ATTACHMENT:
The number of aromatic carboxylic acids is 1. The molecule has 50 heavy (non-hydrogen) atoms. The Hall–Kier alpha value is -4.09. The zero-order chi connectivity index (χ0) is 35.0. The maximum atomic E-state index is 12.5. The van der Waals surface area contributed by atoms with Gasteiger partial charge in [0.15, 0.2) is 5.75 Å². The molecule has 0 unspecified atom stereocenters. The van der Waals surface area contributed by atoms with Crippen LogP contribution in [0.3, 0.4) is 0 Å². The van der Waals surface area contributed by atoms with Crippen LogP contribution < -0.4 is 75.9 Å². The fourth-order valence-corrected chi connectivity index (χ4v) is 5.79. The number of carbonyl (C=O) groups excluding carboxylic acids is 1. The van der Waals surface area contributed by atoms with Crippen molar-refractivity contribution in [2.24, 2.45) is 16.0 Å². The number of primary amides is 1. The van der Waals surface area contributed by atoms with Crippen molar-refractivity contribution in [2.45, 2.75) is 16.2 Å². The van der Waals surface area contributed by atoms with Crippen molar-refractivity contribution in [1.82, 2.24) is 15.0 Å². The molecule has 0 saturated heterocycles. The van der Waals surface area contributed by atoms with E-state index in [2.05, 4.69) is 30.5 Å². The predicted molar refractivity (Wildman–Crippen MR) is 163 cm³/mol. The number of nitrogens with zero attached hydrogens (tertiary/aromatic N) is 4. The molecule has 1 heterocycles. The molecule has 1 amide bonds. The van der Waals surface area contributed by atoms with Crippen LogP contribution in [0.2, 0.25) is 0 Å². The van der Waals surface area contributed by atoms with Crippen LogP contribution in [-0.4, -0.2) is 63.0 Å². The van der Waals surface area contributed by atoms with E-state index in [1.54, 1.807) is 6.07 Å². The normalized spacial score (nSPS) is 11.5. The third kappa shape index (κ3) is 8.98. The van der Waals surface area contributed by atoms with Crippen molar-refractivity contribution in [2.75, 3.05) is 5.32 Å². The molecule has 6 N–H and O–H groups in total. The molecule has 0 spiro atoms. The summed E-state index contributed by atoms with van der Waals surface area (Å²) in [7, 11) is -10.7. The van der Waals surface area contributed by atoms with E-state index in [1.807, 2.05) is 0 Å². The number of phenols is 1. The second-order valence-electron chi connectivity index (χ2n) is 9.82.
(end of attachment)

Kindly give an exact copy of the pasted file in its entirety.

The number of aromatic carboxylic acids is 1. The molecule has 50 heavy (non-hydrogen) atoms. The Hall–Kier alpha value is -4.09. The zero-order chi connectivity index (χ0) is 35.0. The maximum atomic E-state index is 12.5. The van der Waals surface area contributed by atoms with Gasteiger partial charge in [0.15, 0.2) is 5.75 Å². The molecule has 0 unspecified atom stereocenters. The van der Waals surface area contributed by atoms with Crippen LogP contribution in [0.3, 0.4) is 0 Å². The van der Waals surface area contributed by atoms with Crippen LogP contribution < -0.4 is 75.9 Å². The fourth-order valence-corrected chi connectivity index (χ4v) is 5.79. The number of carbonyl (C=O) groups excluding carboxylic acids is 1. The van der Waals surface area contributed by atoms with Crippen molar-refractivity contribution in [2.24, 2.45) is 16.0 Å². The number of primary amides is 1. The van der Waals surface area contributed by atoms with Crippen molar-refractivity contribution in [2.45, 2.75) is 16.2 Å². The van der Waals surface area contributed by atoms with Crippen molar-refractivity contribution in [1.82, 2.24) is 15.0 Å². The molecule has 0 saturated heterocycles. The van der Waals surface area contributed by atoms with E-state index in [2.05, 4.69) is 30.5 Å². The predicted molar refractivity (Wildman–Crippen MR) is 163 cm³/mol. The number of nitrogens with zero attached hydrogens (tertiary/aromatic N) is 4. The molecule has 1 heterocycles. The molecule has 1 amide bonds. The van der Waals surface area contributed by atoms with Crippen LogP contribution in [0.2, 0.25) is 0 Å². The van der Waals surface area contributed by atoms with Crippen LogP contribution in [-0.4, -0.2) is 63.0 Å². The van der Waals surface area contributed by atoms with E-state index in [1.54, 1.807) is 6.07 Å². The normalized spacial score (nSPS) is 11.5. The third kappa shape index (κ3) is 8.98. The van der Waals surface area contributed by atoms with Crippen molar-refractivity contribution in [2.75, 3.05) is 5.32 Å². The molecule has 6 N–H and O–H groups in total. The molecule has 0 spiro atoms. The summed E-state index contributed by atoms with van der Waals surface area (Å²) in [7, 11) is -10.7. The van der Waals surface area contributed by atoms with E-state index in [1.807, 2.05) is 0 Å². The number of phenols is 1. The second-order valence-electron chi connectivity index (χ2n) is 9.82.